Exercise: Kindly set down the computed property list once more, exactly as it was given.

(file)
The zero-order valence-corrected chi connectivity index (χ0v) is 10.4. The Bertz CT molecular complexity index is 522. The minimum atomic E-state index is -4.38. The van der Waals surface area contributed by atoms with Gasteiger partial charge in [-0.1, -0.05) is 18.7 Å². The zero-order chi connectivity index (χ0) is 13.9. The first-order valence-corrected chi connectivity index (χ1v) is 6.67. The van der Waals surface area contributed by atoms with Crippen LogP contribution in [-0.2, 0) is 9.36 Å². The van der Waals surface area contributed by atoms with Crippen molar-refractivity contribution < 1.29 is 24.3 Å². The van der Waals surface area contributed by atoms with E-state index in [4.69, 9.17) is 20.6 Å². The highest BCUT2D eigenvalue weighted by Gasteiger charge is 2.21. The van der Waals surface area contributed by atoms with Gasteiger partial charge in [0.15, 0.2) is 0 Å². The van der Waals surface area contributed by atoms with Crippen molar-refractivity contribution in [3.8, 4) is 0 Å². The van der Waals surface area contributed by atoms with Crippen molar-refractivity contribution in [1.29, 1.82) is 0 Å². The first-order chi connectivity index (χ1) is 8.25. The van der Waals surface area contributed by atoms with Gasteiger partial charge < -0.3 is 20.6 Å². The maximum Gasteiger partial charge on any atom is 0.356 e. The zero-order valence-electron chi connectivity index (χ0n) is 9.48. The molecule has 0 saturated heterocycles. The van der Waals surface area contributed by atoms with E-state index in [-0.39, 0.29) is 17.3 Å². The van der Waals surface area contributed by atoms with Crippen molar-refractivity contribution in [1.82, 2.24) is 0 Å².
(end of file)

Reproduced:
The zero-order valence-corrected chi connectivity index (χ0v) is 10.4. The Bertz CT molecular complexity index is 522. The minimum atomic E-state index is -4.38. The van der Waals surface area contributed by atoms with Gasteiger partial charge in [-0.1, -0.05) is 18.7 Å². The zero-order chi connectivity index (χ0) is 13.9. The first-order valence-corrected chi connectivity index (χ1v) is 6.67. The van der Waals surface area contributed by atoms with Crippen LogP contribution in [-0.2, 0) is 9.36 Å². The van der Waals surface area contributed by atoms with Crippen molar-refractivity contribution < 1.29 is 24.3 Å². The van der Waals surface area contributed by atoms with E-state index in [4.69, 9.17) is 20.6 Å². The highest BCUT2D eigenvalue weighted by Gasteiger charge is 2.21. The van der Waals surface area contributed by atoms with Gasteiger partial charge in [0.15, 0.2) is 0 Å². The van der Waals surface area contributed by atoms with Crippen molar-refractivity contribution in [3.8, 4) is 0 Å². The van der Waals surface area contributed by atoms with Crippen molar-refractivity contribution in [1.29, 1.82) is 0 Å². The first-order chi connectivity index (χ1) is 8.25. The van der Waals surface area contributed by atoms with Gasteiger partial charge < -0.3 is 20.6 Å². The maximum Gasteiger partial charge on any atom is 0.356 e. The zero-order valence-electron chi connectivity index (χ0n) is 9.48. The molecule has 0 saturated heterocycles. The van der Waals surface area contributed by atoms with E-state index in [-0.39, 0.29) is 17.3 Å². The van der Waals surface area contributed by atoms with Crippen molar-refractivity contribution in [1.82, 2.24) is 0 Å².